Performance of Private Clean Tech Investments

According to the statistics in the report, the clean tech private investment sector produced a gross internal rate of return (IRR) of 6.6% and a gross total value to paid in capital multiple of 1.2x since 2000. Of the 1,222 investments, 273 have been fully realized (22%).

“The gross company-level return of 6.6% provides a broader view than focusing solely on the successes and failures of particular high-profile companies. While the sector is young, so far overall clean tech returns have been below what institutional investors expect from their private investments. This is true particularly after investors pay fund management and incentive fees, which are not reflected in these gross investment-level returns,” said Nathan Mazonson, an Associate Consultant at Cambridge Associates. “We look forward to expanding our clean tech coverage and monitoring sector performance as it evolves.”

By way of comparison, the aggregate gross company-level IRR for over 38,000 global venture capital and private equity investments made over the same time period was 15.2%.

Among other performance insights:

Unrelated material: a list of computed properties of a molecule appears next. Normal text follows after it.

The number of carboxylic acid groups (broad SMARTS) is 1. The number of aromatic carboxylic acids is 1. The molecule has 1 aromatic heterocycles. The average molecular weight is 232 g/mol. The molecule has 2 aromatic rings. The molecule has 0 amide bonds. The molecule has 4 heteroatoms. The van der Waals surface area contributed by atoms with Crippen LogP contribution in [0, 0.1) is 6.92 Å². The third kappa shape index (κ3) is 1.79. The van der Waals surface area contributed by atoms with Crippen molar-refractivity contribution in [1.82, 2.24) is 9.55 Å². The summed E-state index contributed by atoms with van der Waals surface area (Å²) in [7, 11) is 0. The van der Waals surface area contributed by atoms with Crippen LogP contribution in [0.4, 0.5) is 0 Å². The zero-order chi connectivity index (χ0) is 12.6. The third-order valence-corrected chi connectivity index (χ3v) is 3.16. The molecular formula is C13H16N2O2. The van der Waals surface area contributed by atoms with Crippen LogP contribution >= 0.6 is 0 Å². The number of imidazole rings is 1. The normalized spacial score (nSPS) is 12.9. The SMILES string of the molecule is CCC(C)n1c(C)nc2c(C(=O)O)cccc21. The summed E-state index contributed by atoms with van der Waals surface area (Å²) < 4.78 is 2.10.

• For the purpose of this report, Cambridge divided the clean tech sector into four sub-sector groupings: renewable power manufacturing, renewable power development, energy optimization, and resources solutions. Renewable power development has been the strongest performing sub-sector group to date. Relative to the other groups, renewable power development generally involves less technology risk, suggesting that so far investors have not been adequately compensated for taking greater technology risk.
  • U.S. private clean tech investments have slightly outperformed ex-U.S. private clean tech investments.
  • Eighty-nine percent of the investments in Cambridge’s sample received their initial investment since 2005, underscoring that the sector is young. (The fund life for a venture capital or private equity fund is generally 10 to 12 years.) Therefore, caution must be applied when drawing forward-looking conclusions from the data.

Some considerations for investors evaluating the clean tech sector include:

  • Headwinds. Over the last decade, the clean tech sector has experienced a speculative boom and also a painful contraction. Headwinds have included longer fund cycles due to the recession; uncertain IPO markets; a period of too much capital chasing too few good investments; a clean tech learning curve for investors and entrepreneurs; changing competitive dynamics such as lower natural gas prices and the ramp-up of Chinese solar manufacturing capacity; and shifting and uncertain regulatory incentives.